a) total number of keys available in the system. This information may
	not be useful and can possibly be dropped.

b) minimum number of keys available to the application.
	if libraries consumes a few, they could provide a library
	interface to the application informing the number available to
	the application.  The library interface can leverage (b) to
	provide the information.

c) types of disable-rights supported by keys.
	Helps the application to determine the types of disable-features
	available. This is helpful, otherwise the app has to 
	make pkey_alloc() call with the corresponding parameter set
	and see if it suceeds or fails. Painful from an application
	point of view, in my opinion.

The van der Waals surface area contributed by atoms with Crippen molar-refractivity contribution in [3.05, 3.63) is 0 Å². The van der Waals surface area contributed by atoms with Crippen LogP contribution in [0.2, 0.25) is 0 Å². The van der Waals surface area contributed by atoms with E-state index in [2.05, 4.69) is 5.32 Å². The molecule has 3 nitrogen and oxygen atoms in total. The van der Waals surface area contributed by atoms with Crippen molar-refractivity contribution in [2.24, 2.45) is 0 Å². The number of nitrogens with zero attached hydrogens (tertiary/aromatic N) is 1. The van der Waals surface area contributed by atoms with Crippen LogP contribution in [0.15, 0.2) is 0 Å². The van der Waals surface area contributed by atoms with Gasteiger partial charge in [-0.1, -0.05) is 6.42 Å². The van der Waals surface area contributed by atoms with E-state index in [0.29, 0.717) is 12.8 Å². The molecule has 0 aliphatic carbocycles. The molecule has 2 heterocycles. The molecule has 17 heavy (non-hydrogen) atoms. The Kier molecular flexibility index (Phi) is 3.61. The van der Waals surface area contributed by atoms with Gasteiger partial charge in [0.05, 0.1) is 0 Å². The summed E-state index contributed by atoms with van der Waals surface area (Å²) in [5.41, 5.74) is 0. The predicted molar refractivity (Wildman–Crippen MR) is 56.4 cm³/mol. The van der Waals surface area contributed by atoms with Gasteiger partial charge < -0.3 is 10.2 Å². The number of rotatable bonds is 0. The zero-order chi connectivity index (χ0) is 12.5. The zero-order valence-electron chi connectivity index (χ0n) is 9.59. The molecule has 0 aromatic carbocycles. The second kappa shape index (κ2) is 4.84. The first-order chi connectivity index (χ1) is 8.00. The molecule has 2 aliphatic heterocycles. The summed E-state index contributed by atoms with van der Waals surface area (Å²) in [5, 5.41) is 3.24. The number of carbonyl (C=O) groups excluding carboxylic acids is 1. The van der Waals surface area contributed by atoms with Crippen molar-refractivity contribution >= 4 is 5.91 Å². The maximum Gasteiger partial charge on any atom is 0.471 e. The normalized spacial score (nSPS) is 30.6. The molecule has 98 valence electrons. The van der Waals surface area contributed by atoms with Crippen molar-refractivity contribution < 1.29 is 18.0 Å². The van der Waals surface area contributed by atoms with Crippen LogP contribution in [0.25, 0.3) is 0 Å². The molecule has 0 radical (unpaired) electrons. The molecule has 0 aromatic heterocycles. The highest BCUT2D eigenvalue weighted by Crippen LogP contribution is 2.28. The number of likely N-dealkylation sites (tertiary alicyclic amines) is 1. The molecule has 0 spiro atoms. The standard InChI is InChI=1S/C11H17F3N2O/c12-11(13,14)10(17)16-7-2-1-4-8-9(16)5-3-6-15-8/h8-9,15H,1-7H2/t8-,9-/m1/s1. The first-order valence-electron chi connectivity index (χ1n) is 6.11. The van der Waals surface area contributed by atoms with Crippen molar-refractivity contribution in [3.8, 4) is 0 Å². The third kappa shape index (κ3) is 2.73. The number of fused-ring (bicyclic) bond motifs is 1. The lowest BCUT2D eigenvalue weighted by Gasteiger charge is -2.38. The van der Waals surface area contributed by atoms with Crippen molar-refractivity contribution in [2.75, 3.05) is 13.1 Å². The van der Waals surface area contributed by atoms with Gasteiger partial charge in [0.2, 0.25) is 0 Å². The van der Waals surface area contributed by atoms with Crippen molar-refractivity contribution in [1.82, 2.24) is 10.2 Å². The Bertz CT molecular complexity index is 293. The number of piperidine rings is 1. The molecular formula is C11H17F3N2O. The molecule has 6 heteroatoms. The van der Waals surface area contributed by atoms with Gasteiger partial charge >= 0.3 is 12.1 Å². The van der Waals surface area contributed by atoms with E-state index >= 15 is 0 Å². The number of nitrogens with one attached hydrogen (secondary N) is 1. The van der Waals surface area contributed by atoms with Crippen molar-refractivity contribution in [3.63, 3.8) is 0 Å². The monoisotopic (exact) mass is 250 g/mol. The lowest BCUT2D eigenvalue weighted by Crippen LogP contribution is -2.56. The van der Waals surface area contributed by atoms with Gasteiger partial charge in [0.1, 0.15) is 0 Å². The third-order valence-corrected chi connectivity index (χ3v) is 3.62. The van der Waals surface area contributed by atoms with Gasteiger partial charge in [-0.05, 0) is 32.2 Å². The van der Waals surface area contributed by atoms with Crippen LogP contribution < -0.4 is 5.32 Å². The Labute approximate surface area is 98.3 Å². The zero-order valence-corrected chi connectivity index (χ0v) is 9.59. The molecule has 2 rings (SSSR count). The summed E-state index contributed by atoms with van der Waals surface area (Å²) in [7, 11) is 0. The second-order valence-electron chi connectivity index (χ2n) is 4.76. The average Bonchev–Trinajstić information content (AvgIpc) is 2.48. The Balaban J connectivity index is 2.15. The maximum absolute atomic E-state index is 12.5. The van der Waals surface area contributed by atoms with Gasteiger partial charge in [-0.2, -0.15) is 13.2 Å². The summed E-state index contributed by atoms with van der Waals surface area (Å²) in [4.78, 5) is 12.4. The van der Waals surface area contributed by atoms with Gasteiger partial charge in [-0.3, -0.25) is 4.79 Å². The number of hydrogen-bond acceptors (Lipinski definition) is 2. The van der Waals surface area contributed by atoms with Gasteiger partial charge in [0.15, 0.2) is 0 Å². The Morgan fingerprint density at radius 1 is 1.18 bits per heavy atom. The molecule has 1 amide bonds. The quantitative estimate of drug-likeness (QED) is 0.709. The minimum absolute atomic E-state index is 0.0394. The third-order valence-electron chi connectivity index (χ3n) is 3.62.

> 
> http://man7.org/linux/man-pages/man7/pkeys.7.html
> 
> >        Any application wanting to use protection keys needs to be able to
> >        function without them.  They might be unavailable because the
> >        hardware that the application runs on does not support them, the
> >        kernel code does not contain support, the kernel support has been
> >        disabled, or because the keys have all been allocated, perhaps by a
> >        library the application is using.  It is recommended that
> >        applications wanting to use protection keys should simply call
> >        pkey_alloc(2) and test whether the call succeeds, instead of
> >        attempting to detect support for the feature in any other way.
> 
> Do you really not have standard way on ppc to say whether hardware
> features are supported by the kernel?  For instance, how do you know if
> a given set of registers are known to and are being context-switched by